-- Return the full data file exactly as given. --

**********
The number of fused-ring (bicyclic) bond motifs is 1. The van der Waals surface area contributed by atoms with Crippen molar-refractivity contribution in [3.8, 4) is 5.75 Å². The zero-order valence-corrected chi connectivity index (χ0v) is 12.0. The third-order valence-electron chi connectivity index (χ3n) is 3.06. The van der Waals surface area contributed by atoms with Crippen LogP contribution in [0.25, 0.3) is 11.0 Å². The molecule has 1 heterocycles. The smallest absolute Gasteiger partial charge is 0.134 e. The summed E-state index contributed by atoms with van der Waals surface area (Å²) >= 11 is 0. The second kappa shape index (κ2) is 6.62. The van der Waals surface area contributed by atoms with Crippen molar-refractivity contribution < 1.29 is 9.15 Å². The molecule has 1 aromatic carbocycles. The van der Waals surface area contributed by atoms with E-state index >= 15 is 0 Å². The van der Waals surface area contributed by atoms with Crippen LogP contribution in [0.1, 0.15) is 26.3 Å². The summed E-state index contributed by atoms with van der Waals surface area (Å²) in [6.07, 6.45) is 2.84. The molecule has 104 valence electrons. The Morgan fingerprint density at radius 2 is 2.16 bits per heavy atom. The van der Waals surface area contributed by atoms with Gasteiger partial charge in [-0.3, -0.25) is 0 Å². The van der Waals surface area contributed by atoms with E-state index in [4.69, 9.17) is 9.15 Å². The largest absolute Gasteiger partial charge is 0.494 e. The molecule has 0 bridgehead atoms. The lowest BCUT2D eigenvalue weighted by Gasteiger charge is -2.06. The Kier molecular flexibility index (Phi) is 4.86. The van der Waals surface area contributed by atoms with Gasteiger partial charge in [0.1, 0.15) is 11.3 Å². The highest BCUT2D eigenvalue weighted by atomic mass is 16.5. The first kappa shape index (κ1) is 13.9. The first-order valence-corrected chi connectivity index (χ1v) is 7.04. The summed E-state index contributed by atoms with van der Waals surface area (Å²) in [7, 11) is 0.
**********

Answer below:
The number of fused-ring (bicyclic) bond motifs is 1. The van der Waals surface area contributed by atoms with Crippen molar-refractivity contribution in [3.8, 4) is 5.75 Å². The zero-order valence-corrected chi connectivity index (χ0v) is 12.0. The third-order valence-electron chi connectivity index (χ3n) is 3.06. The van der Waals surface area contributed by atoms with Crippen LogP contribution in [0.25, 0.3) is 11.0 Å². The molecule has 1 heterocycles. The smallest absolute Gasteiger partial charge is 0.134 e. The summed E-state index contributed by atoms with van der Waals surface area (Å²) >= 11 is 0. The second kappa shape index (κ2) is 6.62. The van der Waals surface area contributed by atoms with Crippen molar-refractivity contribution < 1.29 is 9.15 Å². The molecule has 1 aromatic carbocycles. The van der Waals surface area contributed by atoms with E-state index >= 15 is 0 Å². The van der Waals surface area contributed by atoms with Crippen LogP contribution in [0.1, 0.15) is 26.3 Å². The summed E-state index contributed by atoms with van der Waals surface area (Å²) in [6.07, 6.45) is 2.84. The molecule has 104 valence electrons. The Morgan fingerprint density at radius 2 is 2.16 bits per heavy atom. The van der Waals surface area contributed by atoms with Gasteiger partial charge in [-0.3, -0.25) is 0 Å². The van der Waals surface area contributed by atoms with E-state index in [4.69, 9.17) is 9.15 Å². The largest absolute Gasteiger partial charge is 0.494 e. The molecule has 0 bridgehead atoms. The lowest BCUT2D eigenvalue weighted by Gasteiger charge is -2.06. The Kier molecular flexibility index (Phi) is 4.86. The van der Waals surface area contributed by atoms with Gasteiger partial charge in [0.1, 0.15) is 11.3 Å². The highest BCUT2D eigenvalue weighted by atomic mass is 16.5. The first kappa shape index (κ1) is 13.9. The first-order valence-corrected chi connectivity index (χ1v) is 7.04. The summed E-state index contributed by atoms with van der Waals surface area (Å²) in [7, 11) is 0.